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Re: Bug#244908: is it OK for invoke-rc.d stop not to stop?

On Wed, 21 Apr 2004, Herbert Xu wrote:
> Henrique de Moraes Holschuh <hmh@debian.org> wrote:
> > --exec should never be used for stop.  If you don't have a pidfile, use
> > --name and pray that you don't kill the wrong thing -- the real fix IS to
> > maintain a pidfile properly.
> No --name is not a substitute for --exec.  Why should you be killing
> random user processes that happen to have the same name and the same
> pid?

Because they happen to have the same pid in the pidfile we expect the daemon
to be, AND are named the same way (supposedly, a non-generic name) as we
expect the daemon to be.  

The chances of one killing the right thing when using --name and --pidfile
are much better than when using --exec (and while --exev never kills the
wrong thing, it fails to do its work very often), nowadays.

What you say against --name --pidfile depends on all of the following
situations happening:

  -  The wrong thing must have the same pid that is in the (correct) 
  -  The wrong thing must have the same executable name as what we would
     expect out daemon to have (and we are not using a generic name)
  -  The user started a different executable, that he does NOT want to
     control with the initscript, which happens to have the same non-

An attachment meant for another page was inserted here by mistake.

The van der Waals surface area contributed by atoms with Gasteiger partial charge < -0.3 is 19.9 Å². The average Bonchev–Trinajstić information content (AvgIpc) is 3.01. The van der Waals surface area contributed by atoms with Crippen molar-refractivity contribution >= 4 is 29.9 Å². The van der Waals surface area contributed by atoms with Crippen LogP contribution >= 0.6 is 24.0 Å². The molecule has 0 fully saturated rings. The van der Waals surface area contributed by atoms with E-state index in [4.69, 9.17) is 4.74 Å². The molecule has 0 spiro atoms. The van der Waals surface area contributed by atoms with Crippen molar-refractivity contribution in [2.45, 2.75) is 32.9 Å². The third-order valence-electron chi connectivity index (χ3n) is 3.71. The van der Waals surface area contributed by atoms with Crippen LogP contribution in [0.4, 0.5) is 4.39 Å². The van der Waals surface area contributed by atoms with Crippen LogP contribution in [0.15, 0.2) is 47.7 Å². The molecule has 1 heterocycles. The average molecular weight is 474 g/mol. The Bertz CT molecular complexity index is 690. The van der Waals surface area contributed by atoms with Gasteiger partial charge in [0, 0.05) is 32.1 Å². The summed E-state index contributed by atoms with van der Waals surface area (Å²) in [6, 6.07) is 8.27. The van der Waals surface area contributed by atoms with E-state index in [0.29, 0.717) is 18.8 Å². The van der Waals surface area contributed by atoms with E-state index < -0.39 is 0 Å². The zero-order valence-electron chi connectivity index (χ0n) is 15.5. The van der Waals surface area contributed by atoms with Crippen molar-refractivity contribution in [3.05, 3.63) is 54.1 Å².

generic name as what the initscript should be controlling
  -  The user didn't edit the initscript

To me this looks far fetched, and IMHO it is an operator error.

Please enlighten me if I understood your point incorrectly, or if I missed
something above.

A note that --name is useless if you have generic names in your daemon is
probably a good idea.

> Depending on what daemon this is, the user may well have a legitimate
> reason for running a private copy.

Indeed.  That would require editing the initscript for things to work
correctly, wouldn't it?  IMHO not doing so is an operator error.  At the
very least, any private daemons should not be using the same pidfile as
another instance of the daemon (in fact, any non-broken daemon will refuse
to work if you use the same pidfile and you want to have two instances

> Valid alternatives do exist for --exec, such as Unix sockets, but please
> do not recommend people to replace it with --name --pidfile.  It's not
> much better than --pidfile.

It is much better than --exec, which does not deliver the required

As for control sockets, they have exactly the same problem as --pidfile
--name if a "private copy" of the daemon is started without it being
properly configured to use another socket location than the default.

The advantage of control sockets is that one can have a daemon with the name
'perl' (amavisd-new does this. Yuck), and still not hit the wrong thing if
we have a stale pidfile left around AND another process named 'perl' happens
to be using the same pid.   Most daemons do not require such functionality
to avoid problems, so control sockets are not always "better".  And they are
more complex to implement (if they're not already there) than a pidfile.

OTOH, such daemons CANNOT use --exec anyway.  Every time 'perl' is upgraded,
the initscript will break (and do notice there is absolutely no way to fix
this while still using --exec, unless we start doing the "libc upgrade hook"
thing for perl, too).  In fact, we had a bunch of bug reports against
amavisd-new because of it.

  "One disk to rule them all, One disk to find them. One disk to bring
  them all and in the darkness grind them. In the Land of Redmond
  where the shadows lie." -- The Silicon Valley Tarot
  Henrique Holschuh

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